> detect from your experience with the boat you've seen something in
> my wants/needs list that doesn't quite accord with selecting this
> design. I don't know what that is, other than I don't think I can
> quite have a bigger boat right now. I've read the little previously
> available on AS19's performance and thought it quite good - you
> know - speed, handling, etc. I knew there's not a lot of space, but
> thought for one or two, for a few weeks or so, that would do. It's
> not an open ocean long distance voyager, but struck me as
> bouyant, and seaworthy, with precautions, in all but the worst ofand
> weather. I admit I've been influenced by Chapelle's comments on the
> coastal sailing garveys here. I like the potential, I suspected, to
> safely coastwise cruise through the long oceanic swells, crossed
> with the ability to ably traverse extremely skinny waters. I love
> the very easy construction, trailerability, gaff furling/reefing
> scandalizing, and more; was concerned by the freeboard, on watchthere's
> crew comfort and exposure (hot humid and sun mostly but some winter
> cold here too), pointing ability, and more too.
> You wrote "If your primary sailing program involves shoal water
> sailing, this boat will brilliantly fulfill you needs." Oh,
> plenty of that, plenty. Mud flats, sand banks, coral reefs, lakes,besides
> rivers, but there also are more open crossings. For example,
> coastal cruising, some bays are quite protected and shallow at oneto
> end, but the other may be rougher than the ocean coast at times -
> and those islands do beckon.
> I would have thought AS19 went faster than 4.4 knots. Is it faster
> under sail when the hull is heeled? There's a worry :~?
> "Mike's boat WAS ventilated with a drilled PVC pipe installed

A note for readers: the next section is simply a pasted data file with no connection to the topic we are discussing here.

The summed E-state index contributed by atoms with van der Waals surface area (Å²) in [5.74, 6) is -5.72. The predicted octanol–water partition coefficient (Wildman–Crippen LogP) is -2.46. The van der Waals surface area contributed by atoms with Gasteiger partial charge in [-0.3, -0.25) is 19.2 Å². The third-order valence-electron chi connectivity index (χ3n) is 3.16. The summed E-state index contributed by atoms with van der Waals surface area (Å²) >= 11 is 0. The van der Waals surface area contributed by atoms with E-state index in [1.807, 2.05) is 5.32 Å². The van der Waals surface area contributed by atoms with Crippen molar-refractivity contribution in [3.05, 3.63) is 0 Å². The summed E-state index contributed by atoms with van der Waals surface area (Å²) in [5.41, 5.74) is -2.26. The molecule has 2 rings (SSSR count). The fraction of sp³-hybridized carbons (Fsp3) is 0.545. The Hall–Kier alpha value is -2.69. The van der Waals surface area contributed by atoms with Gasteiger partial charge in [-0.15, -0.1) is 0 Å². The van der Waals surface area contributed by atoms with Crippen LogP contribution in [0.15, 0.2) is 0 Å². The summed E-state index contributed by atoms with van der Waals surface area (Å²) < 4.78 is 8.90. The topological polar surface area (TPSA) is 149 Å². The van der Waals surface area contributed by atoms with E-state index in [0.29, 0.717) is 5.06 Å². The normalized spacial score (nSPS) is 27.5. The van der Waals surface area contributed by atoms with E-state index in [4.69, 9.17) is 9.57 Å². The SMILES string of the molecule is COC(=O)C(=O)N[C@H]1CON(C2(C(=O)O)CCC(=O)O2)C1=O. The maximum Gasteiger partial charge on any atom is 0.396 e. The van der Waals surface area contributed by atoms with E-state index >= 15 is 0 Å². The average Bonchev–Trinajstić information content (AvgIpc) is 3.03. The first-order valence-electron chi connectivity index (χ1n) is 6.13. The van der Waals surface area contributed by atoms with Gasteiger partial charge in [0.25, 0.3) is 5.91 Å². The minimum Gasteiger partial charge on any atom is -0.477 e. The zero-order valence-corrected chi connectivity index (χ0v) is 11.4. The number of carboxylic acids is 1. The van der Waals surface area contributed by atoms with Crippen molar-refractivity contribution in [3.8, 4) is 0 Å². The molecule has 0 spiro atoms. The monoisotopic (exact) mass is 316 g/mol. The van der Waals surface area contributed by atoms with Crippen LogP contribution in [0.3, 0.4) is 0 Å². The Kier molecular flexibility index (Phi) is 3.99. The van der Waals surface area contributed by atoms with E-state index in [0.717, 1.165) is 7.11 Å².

> between ports cut in the hull sides." Ah-ha, I wondered what that
> was. Thought it a kind of rack for stretching occy cords between
> provide gear stowage, or for pegging up wet things to dry!main
> "Bungee the tiller to weather and sheet the mizzen to the desired
> attitude, the boat will stay as if parked while you prepare the
> or have lunch." - that's a very desirable quality :-)
> You've mentioned many other points, good and bad, that require more
> pondering. Yet I am reassured in my overall original impressions
> that this boat could do for me.
> Thanks again for rounding out the knowledge about this design from
> your first hand experience. Sounds to me like AS19 has provided you
> with lots of fun and enjoyment. Great.
- --- In email@example.com, "cabbie_caesar" <cabbie_caesar@...>
> I don't even sail with a watch.Way to go - tide, sun, sky...
Thanks much for the update.
I gather from that reaching performance in less than 10 knots that
one of the single luff flat reaching spinnakers that PCB's fond of
wouldn't add very much to speed, and they're not good close hauled.
Hmm, even though they look fairly uncomplicated less complexity does
the job quite acceptably, hey.
> Should I edit my prior post, or will this message be a sufficientMy twopence. IMO there's no need to edit your earlier post. If
people are searching the subject in future they'll at least scan the
whole thread, I would think.
- Hah! I thought so! <g> You weren't getting the optimum horsepower from the
wind when you were clocked. Most people lie about how their boats go
_faster_ than they really will. ;o) I've been impressed by how well my